So everyone is in education until 25 what does that give you? A smaller workforce to pay the taxes needed to raise revenue for the government now correct me if I’m wrong but that means higher not lower taxes.
    It’s bad enough at colleges now with many only going so families can claim benefits doing courses with no interest in them or prospects of using them in the outside world. Great learning environment for those that actually want to be there not to mention cutting of more and more courses for over 25’s trying to retrain and get back into work.
    The end result will be higher benefits paid to families as they’ll now claim from 19-25 6 years longer income support, child benefit and tax credits otherwise families won’t be able to keep them yet again raising the tax burdon on an already overburdened decreasing workforce.

  3. So young people in care who are with foster parents costing the state £400 a week will have to stay with the foster parents until they are 21 years of age as they are unable to get housing benefit till then and those who are in care homes which cost £2000 pounds a week for the placement will also have to stay in the care homes till they are 21 years of age. can Ian Duncan smith tell us how this crazy policy is saving the country money.

  4. This government has no concept of the realities of facing homelessness in a hopeless society where the rich thrive and live in excess, and everyone else is a slave to money constantly battling for survival. The tory government have been nothing but cruel and inhumane ever since they fluked thier way into power and are constantly trying to subjugate and persecute those they see as belonging to the under-classes they despise. This is just another one of thier “necessary austerity measures”, when the reality is that the only people who need to kerb thier spending are the super rich tax dodgers which make up 90% of the tory vote.

  5. Most 18-21 year olds still live at home. Those that don’t are often the most disadvantaged youngsters, coming out from the care system or abusive homes…to deny them the right to HB is draconian and very very short sighted…but that is our government all over

  6. The simple reason why they intend to remove Housing benefit from 18 to 21 year olds is because these people tend not to Vote.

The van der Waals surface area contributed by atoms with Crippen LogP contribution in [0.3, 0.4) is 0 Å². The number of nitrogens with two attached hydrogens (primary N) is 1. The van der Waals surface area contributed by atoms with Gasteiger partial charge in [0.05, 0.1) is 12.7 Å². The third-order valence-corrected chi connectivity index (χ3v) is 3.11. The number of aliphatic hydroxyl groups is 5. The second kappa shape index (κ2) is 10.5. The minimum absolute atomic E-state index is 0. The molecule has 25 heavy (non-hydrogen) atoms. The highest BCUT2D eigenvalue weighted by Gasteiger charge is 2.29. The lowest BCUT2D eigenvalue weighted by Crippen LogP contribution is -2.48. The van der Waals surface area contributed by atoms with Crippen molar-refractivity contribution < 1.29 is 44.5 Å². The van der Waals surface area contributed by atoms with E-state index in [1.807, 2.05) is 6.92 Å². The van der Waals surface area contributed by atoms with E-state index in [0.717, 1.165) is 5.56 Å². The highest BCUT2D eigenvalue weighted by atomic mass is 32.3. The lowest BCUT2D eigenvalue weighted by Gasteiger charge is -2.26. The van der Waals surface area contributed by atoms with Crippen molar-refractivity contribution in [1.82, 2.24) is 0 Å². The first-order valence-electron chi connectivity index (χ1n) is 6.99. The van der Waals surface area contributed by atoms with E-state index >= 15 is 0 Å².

When your not expecting to lose Votes you can implement any policy you want.
    In May every 18 to 21 year old has the chance to say no to this removal. But to do so means they have to not only register to vote but actually get off their backside and Vote.
    If the Young Vote this may they will show this Government it is no longer acceptable to pick on them.
    If every person who has faced a Benefit sanction cast a vote against the Tories and Liberal democrats. their party share of votes would be so much lower.
    If all the students facing £9,000 fees voted against those that introduced it. they to would see a different outcome at the General election.
    The Political parties fear the Grey Vote why. because Pensioners Vote. it really is that simple.
    Its time for all to Vote so all sections of society get heard for a change.

  7. It’s getting to feel like ethnic cleansing of the very people who are our countries future. If hear Cameron say one more time that ‘They’ get to 16 leave home get a flat from the council and claim housing benefit there may be a brick thought the tv. Firstly children are in school until they are 18 secondly they can only ‘do’ be apprentice if they live at home because the money they get is dire. Thirdly thee guys are not – in the main – wanting to be unemployed. My Daughter a Graduate was unemployed when she left uni. She felt worthless Came home from the job center in tears Took a number of short term jobs and in the end the family and herself scraped together enough money for her to take her Masters Degree- which she got the highest grade. She was headhunted for her current job and is being headhunted again by the most used internet browsers.
    Oh and I am 96% bed bound a benefit scrounger who live in a council house. Which belies the concept of worthless effortless underdog

  8. It’s getting so that if Charles Dickens was raised from the dead, he’d think he’d only been gone for a few days.